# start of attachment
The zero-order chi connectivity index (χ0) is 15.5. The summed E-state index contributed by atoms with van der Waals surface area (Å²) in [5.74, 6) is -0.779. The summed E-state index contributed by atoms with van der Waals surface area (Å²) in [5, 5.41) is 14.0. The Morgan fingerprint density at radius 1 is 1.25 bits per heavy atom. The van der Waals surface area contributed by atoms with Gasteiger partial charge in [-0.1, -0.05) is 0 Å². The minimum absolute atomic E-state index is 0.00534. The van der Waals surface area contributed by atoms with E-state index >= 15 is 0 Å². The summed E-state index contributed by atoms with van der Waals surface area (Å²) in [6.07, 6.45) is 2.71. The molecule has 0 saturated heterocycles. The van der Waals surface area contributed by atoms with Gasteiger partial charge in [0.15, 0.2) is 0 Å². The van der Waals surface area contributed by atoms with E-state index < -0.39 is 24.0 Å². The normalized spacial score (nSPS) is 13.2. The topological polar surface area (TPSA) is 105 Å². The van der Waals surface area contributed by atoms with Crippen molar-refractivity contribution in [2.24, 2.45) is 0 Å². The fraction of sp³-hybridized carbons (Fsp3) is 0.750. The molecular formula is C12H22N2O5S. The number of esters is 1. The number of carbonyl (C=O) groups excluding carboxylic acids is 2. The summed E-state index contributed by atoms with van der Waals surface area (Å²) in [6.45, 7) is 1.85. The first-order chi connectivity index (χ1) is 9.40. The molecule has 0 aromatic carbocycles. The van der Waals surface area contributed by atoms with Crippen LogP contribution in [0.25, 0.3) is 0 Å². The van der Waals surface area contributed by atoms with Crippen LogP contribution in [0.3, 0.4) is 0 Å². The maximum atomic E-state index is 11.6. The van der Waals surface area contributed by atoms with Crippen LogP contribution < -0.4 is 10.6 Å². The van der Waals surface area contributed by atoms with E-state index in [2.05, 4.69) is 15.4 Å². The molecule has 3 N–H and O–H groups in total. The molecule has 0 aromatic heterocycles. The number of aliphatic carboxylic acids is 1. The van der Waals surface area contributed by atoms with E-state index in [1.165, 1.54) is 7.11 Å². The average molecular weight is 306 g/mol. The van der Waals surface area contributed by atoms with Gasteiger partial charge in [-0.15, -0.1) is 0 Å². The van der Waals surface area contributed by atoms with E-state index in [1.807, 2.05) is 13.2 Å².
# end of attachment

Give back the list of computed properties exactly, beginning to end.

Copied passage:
The zero-order chi connectivity index (χ0) is 15.5. The summed E-state index contributed by atoms with van der Waals surface area (Å²) in [5.74, 6) is -0.779. The summed E-state index contributed by atoms with van der Waals surface area (Å²) in [5, 5.41) is 14.0. The Morgan fingerprint density at radius 1 is 1.25 bits per heavy atom. The van der Waals surface area contributed by atoms with Gasteiger partial charge in [-0.1, -0.05) is 0 Å². The minimum absolute atomic E-state index is 0.00534. The van der Waals surface area contributed by atoms with E-state index >= 15 is 0 Å². The summed E-state index contributed by atoms with van der Waals surface area (Å²) in [6.07, 6.45) is 2.71. The molecule has 0 saturated heterocycles. The van der Waals surface area contributed by atoms with Gasteiger partial charge in [0.15, 0.2) is 0 Å². The van der Waals surface area contributed by atoms with E-state index < -0.39 is 24.0 Å². The normalized spacial score (nSPS) is 13.2. The topological polar surface area (TPSA) is 105 Å². The van der Waals surface area contributed by atoms with Crippen molar-refractivity contribution in [2.24, 2.45) is 0 Å². The fraction of sp³-hybridized carbons (Fsp3) is 0.750. The molecular formula is C12H22N2O5S. The number of esters is 1. The number of carbonyl (C=O) groups excluding carboxylic acids is 2. The summed E-state index contributed by atoms with van der Waals surface area (Å²) in [6.45, 7) is 1.85. The first-order chi connectivity index (χ1) is 9.40. The molecule has 0 aromatic carbocycles. The van der Waals surface area contributed by atoms with Crippen LogP contribution in [0.25, 0.3) is 0 Å². The van der Waals surface area contributed by atoms with Crippen LogP contribution in [0.3, 0.4) is 0 Å². The maximum atomic E-state index is 11.6. The van der Waals surface area contributed by atoms with Crippen LogP contribution < -0.4 is 10.6 Å². The van der Waals surface area contributed by atoms with E-state index in [2.05, 4.69) is 15.4 Å². The molecule has 3 N–H and O–H groups in total. The molecule has 0 aromatic heterocycles. The number of aliphatic carboxylic acids is 1. The van der Waals surface area contributed by atoms with E-state index in [1.165, 1.54) is 7.11 Å². The average molecular weight is 306 g/mol. The van der Waals surface area contributed by atoms with Gasteiger partial charge in [-0.15, -0.1) is 0 Å². The van der Waals surface area contributed by atoms with E-state index in [1.807, 2.05) is 13.2 Å².